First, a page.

Use this URL to cite or link to this record in EThOS: http://ethos.bl.uk/OrderDetails.do?uin=uk.bl.ethos.642496
Title: Independent Wales? : the impact of devolution on Welsh fiction in English
Author: Schofield, Emma
ISNI:       0000 0004 5352 5820
Awarding Body: Cardiff University
Current Institution: Cardiff University
Date of Award: 2014
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Abstract:
This thesis traces the relation between Anglophone Welsh fiction and politics, in light of the campaign for, and introduction, of devolution. Focusing primarily on the period 1970 – 2011, the thesis analyses a range of novels, short stories and journal articles produced in this period. The Introduction begins with an analysis of the history of devolution in Wales and considers theories of nationalism proposed by theorists including Benedict Anderson and Raymond Williams, both of whom suggest that heightened awareness of a wider national community is integral to the development of a cohesive nationalist impulse. Chapter I commences with an analysis of the relation between literature and politics in the years prior to the 1979 referendum on Welsh devolution. Taking as its starting point Fredric Jameson’s theory of political allegory in literature, this chapter considers the way in which the presentation of politics in Anglophone Welsh fiction becomes gradually more overt by the close of the 1970s. Chapter II examines the way in which Anglophone Welsh fiction writers responded to the outcome of the 1979 referendum, alongside other political events of the 1980s such as the Falklands War and widespread industrial decline. Chapter III charts the development of the relation between fiction and politics in 1990s Wales, suggesting that the years preceding the 1997 referendum on devolution witnessed a more overt engagement between Anglophone Welsh fiction and politics than had been evident in the 1970s. The final chapter argues that in the wake of devolution fiction from Wales has responded by presenting an increasingly diverse and multi-faceted image of Wales, characterised by a more overt engagement with politics and nationalism. The Conclusion considers how the changes outlined in this thesis relate to wider cultural developments in Wales and suggests how this research may be expanded to incorporate broader areas of the arts in Wales.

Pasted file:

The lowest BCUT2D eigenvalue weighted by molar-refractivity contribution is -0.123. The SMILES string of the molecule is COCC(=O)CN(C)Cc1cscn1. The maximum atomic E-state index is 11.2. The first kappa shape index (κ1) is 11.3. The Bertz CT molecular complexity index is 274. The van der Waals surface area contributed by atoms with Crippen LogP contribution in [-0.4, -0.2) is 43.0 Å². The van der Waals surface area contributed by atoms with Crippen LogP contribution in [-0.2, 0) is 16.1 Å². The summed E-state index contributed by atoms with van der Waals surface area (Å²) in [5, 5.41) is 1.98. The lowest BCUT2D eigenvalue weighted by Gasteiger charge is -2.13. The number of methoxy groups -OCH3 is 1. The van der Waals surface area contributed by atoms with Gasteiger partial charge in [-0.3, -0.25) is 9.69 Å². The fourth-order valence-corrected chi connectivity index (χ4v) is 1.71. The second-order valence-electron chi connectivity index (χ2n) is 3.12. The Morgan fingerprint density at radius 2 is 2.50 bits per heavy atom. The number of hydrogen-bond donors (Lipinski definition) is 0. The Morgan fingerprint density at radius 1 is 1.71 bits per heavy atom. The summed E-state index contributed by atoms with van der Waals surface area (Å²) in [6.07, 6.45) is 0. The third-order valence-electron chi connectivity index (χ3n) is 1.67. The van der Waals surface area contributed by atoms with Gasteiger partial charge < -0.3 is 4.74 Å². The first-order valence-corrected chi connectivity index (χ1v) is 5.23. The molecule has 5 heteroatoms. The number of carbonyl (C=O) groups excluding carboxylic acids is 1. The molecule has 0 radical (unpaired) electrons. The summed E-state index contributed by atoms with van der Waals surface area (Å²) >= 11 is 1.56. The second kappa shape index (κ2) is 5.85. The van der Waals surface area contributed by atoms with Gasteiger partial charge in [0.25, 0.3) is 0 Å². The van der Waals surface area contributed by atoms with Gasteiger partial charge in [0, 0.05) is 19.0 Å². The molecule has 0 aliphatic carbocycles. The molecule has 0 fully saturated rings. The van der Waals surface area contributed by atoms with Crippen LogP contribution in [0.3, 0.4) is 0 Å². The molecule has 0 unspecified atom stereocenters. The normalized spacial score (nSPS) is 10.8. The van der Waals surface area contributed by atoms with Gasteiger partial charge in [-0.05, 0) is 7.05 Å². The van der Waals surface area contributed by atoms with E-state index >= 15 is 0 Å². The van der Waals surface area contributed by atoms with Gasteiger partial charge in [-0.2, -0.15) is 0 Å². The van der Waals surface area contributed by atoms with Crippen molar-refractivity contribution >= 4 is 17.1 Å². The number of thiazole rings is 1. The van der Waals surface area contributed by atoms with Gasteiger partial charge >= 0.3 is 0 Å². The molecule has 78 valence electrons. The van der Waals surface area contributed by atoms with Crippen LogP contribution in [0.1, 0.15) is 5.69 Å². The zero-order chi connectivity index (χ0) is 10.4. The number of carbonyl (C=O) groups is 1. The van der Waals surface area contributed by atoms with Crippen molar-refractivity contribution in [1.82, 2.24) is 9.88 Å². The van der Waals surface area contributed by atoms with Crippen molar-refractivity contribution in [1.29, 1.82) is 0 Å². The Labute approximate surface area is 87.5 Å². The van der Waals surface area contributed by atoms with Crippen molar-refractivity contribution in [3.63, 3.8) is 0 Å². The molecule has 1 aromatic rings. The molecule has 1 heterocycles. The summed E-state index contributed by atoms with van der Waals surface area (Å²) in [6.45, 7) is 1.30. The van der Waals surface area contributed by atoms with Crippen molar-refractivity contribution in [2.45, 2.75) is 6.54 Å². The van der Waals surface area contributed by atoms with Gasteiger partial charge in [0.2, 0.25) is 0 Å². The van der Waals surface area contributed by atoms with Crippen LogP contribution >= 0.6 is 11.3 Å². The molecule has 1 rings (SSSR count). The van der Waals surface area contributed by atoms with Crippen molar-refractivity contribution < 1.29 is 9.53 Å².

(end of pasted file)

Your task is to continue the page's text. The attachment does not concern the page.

Supervisor: Not available Sponsor: Not available
Qualification Name: Thesis (Ph.D.) Qualification Level: Doctoral
EThOS ID: uk.bl.ethos.642496  DOI: Not available
Keywords: PB1001 Celtic languages and literature ; PR English literature
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